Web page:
Armen Bali, or Madam Bali, as she was widely known, was 86 and had been ill for some time. But as people remembered her on Friday, it was as if her transformative and magnanimous spirit couldn't possibly be extinguished.

Her legacy, several of them said, shines on most clearly in her daughter Jeannette Etheredge, owner and proprietor of the famed Tosca Cafe in North Beach. There, from one generation to the next, runs a vein of San Francisco society that marries glamour and celebrity to the cohesive warmth of village life grounded in open-hearted hospitality, family and food. Bali's closed in 1985. But the long nights filled with laughter, friendship, Russian vodka and that inevitable rack of lamb live on.

"She was a very strong and opinionated woman with a very soft heart," Baryshnikov said by telephone. "She was a controlled Bohemian who loved people and was also a very good businesswoman."

"I can see her holding court in at that corner table," film director Philip Kaufman said of Baliantz, "reading people's fortunes in their coffee grounds. She was very bright and a big reader, always talking about Russian novels. She had a great sense of humor. I thought she was very sexy. You could let your hair down with Armen; there was this innate naturalness about her."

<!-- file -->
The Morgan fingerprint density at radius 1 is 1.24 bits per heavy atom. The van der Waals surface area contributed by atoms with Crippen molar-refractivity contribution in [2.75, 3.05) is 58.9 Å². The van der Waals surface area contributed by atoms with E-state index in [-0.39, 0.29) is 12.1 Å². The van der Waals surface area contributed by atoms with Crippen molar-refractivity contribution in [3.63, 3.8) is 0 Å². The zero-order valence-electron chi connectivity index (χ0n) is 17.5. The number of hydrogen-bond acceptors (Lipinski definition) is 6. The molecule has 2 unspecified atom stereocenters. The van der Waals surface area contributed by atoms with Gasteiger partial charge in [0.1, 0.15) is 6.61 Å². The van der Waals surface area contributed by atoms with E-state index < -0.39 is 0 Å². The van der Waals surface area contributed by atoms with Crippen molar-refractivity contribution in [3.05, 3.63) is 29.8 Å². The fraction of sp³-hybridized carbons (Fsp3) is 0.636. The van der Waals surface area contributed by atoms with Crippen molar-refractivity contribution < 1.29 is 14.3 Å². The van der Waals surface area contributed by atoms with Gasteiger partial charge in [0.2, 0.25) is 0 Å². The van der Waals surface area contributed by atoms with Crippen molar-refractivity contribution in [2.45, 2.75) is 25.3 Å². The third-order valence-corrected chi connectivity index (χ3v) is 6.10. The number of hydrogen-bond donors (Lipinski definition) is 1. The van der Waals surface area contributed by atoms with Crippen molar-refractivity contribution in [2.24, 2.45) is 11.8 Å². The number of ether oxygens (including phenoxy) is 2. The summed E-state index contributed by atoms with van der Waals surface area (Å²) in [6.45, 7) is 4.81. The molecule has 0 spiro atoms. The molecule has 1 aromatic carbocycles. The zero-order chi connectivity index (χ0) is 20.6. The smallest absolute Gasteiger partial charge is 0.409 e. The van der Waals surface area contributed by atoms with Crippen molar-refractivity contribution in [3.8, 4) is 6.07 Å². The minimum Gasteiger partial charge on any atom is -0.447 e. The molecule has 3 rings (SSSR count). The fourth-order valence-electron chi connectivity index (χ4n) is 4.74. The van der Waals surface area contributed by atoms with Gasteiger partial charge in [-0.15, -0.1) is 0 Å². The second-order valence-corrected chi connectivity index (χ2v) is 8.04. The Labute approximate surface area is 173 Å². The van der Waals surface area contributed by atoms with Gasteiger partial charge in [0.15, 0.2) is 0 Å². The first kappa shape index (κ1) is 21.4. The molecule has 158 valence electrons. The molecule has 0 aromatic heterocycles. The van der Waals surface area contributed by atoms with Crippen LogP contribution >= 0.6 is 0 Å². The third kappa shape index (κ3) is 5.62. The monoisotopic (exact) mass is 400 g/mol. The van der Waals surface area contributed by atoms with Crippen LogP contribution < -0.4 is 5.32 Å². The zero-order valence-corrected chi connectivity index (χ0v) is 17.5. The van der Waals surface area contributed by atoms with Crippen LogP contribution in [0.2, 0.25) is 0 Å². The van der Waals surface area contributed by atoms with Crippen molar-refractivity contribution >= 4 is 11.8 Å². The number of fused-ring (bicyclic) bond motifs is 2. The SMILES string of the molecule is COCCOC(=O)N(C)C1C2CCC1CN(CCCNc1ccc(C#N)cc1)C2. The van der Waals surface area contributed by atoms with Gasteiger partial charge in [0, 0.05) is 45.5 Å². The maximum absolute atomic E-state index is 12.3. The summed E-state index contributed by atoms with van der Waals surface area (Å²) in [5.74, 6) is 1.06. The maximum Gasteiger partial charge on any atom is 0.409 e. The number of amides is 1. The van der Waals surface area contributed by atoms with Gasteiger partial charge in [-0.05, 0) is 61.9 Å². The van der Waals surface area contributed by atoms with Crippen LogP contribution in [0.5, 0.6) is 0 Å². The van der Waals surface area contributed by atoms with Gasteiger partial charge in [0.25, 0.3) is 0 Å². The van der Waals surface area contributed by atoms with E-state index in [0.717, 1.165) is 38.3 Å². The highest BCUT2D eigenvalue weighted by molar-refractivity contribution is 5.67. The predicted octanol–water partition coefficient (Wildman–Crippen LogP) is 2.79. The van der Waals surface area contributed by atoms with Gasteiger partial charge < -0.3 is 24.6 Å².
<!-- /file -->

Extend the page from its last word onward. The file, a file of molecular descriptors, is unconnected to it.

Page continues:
"Everyone fell in love with her," said "Beach Blanket Babylon" producer Jo Schuman Silver. "Men, women, everyone wanted to be in her presence."

"She had a great huge heart," said San Francisco Ballet master Betsy Erickson, who attended parties for dancers at Bali's in the 1970s and 1980s. "She always had a hug and a big smile for everyone."

Baliantz's generosity extended to money, material goods, even the clothes off her back. After one trip to Russia, Etheredge recalled, her mother was riding with Nureyev in a Paris taxicab and sweating in the heat. When Nureyev suggested she take off her coat, Baliantz refused. "It turns out," Etheredge said, "that she had given away the last of her underwear to the maid in the airport bathroom."